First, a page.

GUAP speaks to [@oceanlewis] who’s partnered with [@nandosuk] to fight Malaria in Mozambique

Have you ever had an experience which has transformed your outlook on life before?
You know those moments that just shift your entire mindset. I bet by now you know what I mean, right!?
Ocean Lewis, British sprint athlete and model, shares with us an unforgettable insight she’s had whilst volunteering abroad and being exposed to the reality of different lifestyles.

Invited by Nando’s UK to travel to Mozambique where the much-loved chicken brand is embedded in efforts to eradicate Malaria, Ocean left for Southern Africa with Ashley Verse, Sonny Turner, and Nando’s to help in the fight against the preventable disease.

Supporting the Nando’s Fighting Malaria initiative, Ocean recounts her experience of being an ‘Anti-Malaria Sprayer’, which involves teams going from home to home, coating the walls in a non-toxic insecticide that protects families from malaria-carrying mosquitoes.

Ocean unraveled how impactful this truly was for her in opening her eyes to the reality of the circumstances of life in Mozambique:
“something as simple as not having access to malaria tablets, that’s something we take for granted. Seeing the way of life there by meeting the families and spending time with them, instead of taking in the information we see on TV in the U.K. is how I felt I was exposed to how surreal the situation is. it was clear that there was an unspoken realisation between everyone on the team which brought us all onto the same page”.
Now back in London, I was curious to ask what that felt like. With no hesitation, Ocean instantly knew how to take us through that humbling process.
“I’m acknowledging things I didn’t notice before, let’s say the materialistic items I have which I am grateful for. I’m now looking at my things and thinking of the families I met who had minimalistic possessions or how the people I met in Mozambique value happiness. It’s totally different to how I see us live our life in the U.K.”

Wanting to dig deeper into this trail of thought, an encounter which played on Ocean’s memory was the moment she met a little girl called Virginia, describing her to be so cute and happy, as were her sister and Mum who also had that infectious state of happiness. Thinking out loud, the newly empowered volunteer said:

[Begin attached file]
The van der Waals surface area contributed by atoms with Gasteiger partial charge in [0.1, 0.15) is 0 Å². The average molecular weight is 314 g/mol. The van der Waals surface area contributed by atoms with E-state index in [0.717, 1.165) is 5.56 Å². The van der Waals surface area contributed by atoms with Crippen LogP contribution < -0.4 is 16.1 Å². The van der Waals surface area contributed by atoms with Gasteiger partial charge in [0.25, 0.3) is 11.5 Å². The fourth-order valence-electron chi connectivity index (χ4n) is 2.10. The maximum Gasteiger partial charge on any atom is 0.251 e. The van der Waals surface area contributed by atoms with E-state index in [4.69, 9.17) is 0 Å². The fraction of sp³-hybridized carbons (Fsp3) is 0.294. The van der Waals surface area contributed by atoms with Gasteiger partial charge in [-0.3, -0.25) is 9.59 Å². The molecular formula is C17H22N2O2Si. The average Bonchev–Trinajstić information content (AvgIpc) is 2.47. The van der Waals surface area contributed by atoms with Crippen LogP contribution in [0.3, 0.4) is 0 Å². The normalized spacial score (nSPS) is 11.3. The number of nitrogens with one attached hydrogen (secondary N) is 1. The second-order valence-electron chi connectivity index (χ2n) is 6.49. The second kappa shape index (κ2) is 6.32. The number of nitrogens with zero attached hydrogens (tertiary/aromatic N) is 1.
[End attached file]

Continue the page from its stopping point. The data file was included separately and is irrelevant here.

“it makes me think how we in the west, how we are so emerged in social media. The idea of having stuff to make you happy and even down to the music we listen to is completely different to the way the lifestyle is like in Mozambique. When we were working with the other sprayers, it felt like we were brought into that infectious happy mindset. I barely looked at my phone unless I wanted to capture something, but even then I just wanted to get back to being present in that moment, instead of being on my phone as I used to be in the U.K.

Reflecting on being asked to come on board for the trip, Ocean describes how she knew passing up on it was out of the question:

“the experience was amazing, far better than how I had imagined it. There was so much culture surrounding Nando’s central, I just learnt so much about the art that involves Nando’s – did you know that all the art across every Nando’s is made by artists from South Africa? I had no idea. Right next to the central kitchen, the son of the owner, has even set up a creatives hub space which empowers artists to pursue their art and empower women along the process too. I love that.”

Knowing Ocean had already been bit by the ‘volunteering bug’ (myself and others being victim of this situation before) I knew there was a message brewing that Ocean wanted to share:

Helping hands on was definitely an experience that changed my outlook on life, I’d love to go out again for a minimum of a month. I feel like it’s important for p­­eople to feel inclined to do their research and literally just go out and do it. Overthinking what could go wrong is where the problem is. I always knew I wanted to volunteer but I just struggled to know where I could start. The truth is the expectations of what I have watched in the news is the only source of reality I had to go with and this mindset is where confusion could come from of thinking maybe it’s not safe? I shouldn’t go and I should donate money instead; really all it takes is to ask people who have volunteered what their experience was like, that’s your starting point. Don’t over think it, literally just go and do it.”

 

If you want to know more about how to get into volunteering or knowing more about what the experience is like, Ocean is happy for anyone to reach out to her via socials. For now, take a look at the gallery of photos shared that capture the experience, alongside more info of what Nando’s are doing by clicking on this link https://www.nandos.co.uk/small-change-big-difference and if you happen to head to the restaurant anytime soon, keep your eye out for the beautifully crafted bracelets made by communities in South Africa, who are raising money for Nando’s Fighting Malaria.

Stephanie Ospina

Multimedia Journalist | Content Editor & Producer | Creative Conceptual Copywriter

Creative Freelancer in the Broadcast and Digital Industry @ospinamfj

Online Editor @GUAP | s.ospina@guap.uk

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